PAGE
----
Susan Rich, author of Cloud Pharmacy (White Pine Press, 2014), is also new to me, although this is her fourth book of poetry. Her publisher, however, is not a stranger. Because I have always enjoyed the poetry they put out, I follow their authors. This, I call “camp following” because I will buy whatever they produce. Ms. Rich does not disappoint. Her verse is lean and colloquial and her subjects vary widely, from paintings and photographs to travel and travail. Especially haunting is the sequence entitled “DARK ROOM.” These poems are all based on the photography and life of Hannah Maynard, a turn-of-the-century woman living in Victoria, British Columbia. As she works out the grief over the death of a teenage daughter, Hannah’s photos (and these poems) illuminate and develop ever more depth.

My next pick is Barbara Hamby’s joyous collection, On the Street of Divine Love: New and Selected Poems (University of Pittsburgh Press, 2014). This is another result of my camp followings. The Pitt Poetry Series is one of the best sources for poet shopping, new or established. Ms. Hamby is another celebrated poet and this is a perfect introduction. Collections are excellent ways to sample poets. They usually take poems from several previous publications and add some more recent work. This way, you get a clear picture of the author and whether you would want to buy her other books. Ms. Hamby gives us samples of her last twenty years’ output and it is spectacular. She writes in a stream-of-consciousness style that is both exhilarating and hilarious. Her mixture of the sacred and profane is delightful in such poems as “Ode to the Messiah, Thai Horror Movies, and Everything I Can’t Believe” (yes, that’s just one poem) and the wonderful title poem.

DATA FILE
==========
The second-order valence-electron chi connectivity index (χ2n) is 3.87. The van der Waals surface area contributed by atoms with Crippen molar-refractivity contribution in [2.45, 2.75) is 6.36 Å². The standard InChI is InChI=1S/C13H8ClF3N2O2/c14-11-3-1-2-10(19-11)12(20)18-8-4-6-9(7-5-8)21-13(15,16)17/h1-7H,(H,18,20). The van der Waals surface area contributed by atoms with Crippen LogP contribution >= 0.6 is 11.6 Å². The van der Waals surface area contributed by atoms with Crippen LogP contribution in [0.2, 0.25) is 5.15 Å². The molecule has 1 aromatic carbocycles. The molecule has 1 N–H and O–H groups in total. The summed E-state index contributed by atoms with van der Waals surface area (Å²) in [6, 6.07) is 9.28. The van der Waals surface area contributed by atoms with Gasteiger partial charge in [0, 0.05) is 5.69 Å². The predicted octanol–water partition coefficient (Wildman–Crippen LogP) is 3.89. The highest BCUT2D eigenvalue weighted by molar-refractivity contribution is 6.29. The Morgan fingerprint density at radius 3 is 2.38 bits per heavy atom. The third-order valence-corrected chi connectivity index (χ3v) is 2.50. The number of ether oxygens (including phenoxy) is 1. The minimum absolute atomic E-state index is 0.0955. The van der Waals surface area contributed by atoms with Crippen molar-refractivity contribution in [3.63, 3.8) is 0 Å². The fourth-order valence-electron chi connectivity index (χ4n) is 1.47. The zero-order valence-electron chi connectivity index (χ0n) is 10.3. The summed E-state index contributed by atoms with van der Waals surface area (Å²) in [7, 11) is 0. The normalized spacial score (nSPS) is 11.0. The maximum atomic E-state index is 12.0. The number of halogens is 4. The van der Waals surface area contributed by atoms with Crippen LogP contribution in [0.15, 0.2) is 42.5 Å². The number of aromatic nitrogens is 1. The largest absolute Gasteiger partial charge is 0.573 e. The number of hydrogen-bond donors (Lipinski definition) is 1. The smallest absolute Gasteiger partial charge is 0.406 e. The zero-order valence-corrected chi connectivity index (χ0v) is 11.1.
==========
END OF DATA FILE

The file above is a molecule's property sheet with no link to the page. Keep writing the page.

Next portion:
The name James Franco may be familiar to you from his film work, but he is also a talented writer. His first book of poems, Directing Herbert White (Graywolf Press, 2014), is imaginative, self-indulgent, and always entertaining. This I call my “curiosity” pick, a poetry purchase made because I am interested in the author, but know little about his writing. Many of this famous polymath’s poems are autobiographical and often based on films he’s made or been in. That added “gossip” factor makes these poems work on many levels. I especially enjoyed “Hart Crane’s Tomb” and his elegy for “Ledger.” Franco’s poems may make you think long and hard about what is real and what is imagined, but you’ll be convinced you’re dealing with a very creative spirit.

My final choice is a posthumous collection from James Baldwin, Jimmy’s Blues and Other Poems (Beacon Press, 2014). Nothing is more bittersweet than reading the final works of an author you’ve loved and admired most of your life. I had read many of Baldwin’s poems over the years, but this new memorial compilation is like opening a treasure chest, with both surprising and satisfying results. It’s wonderful to finally have all of the stunning poems together in a definitive edition. His searing “staggerlee wonders” is like a black “Howl.” He also writes poems about film stars, including Lena Horne and Simone Signoret. Black, gay, and a leftist, Baldwin made many enemies during his life. But, it is comforting to know, he also found love. It is the tender odes to his lovers that are the real revelations here.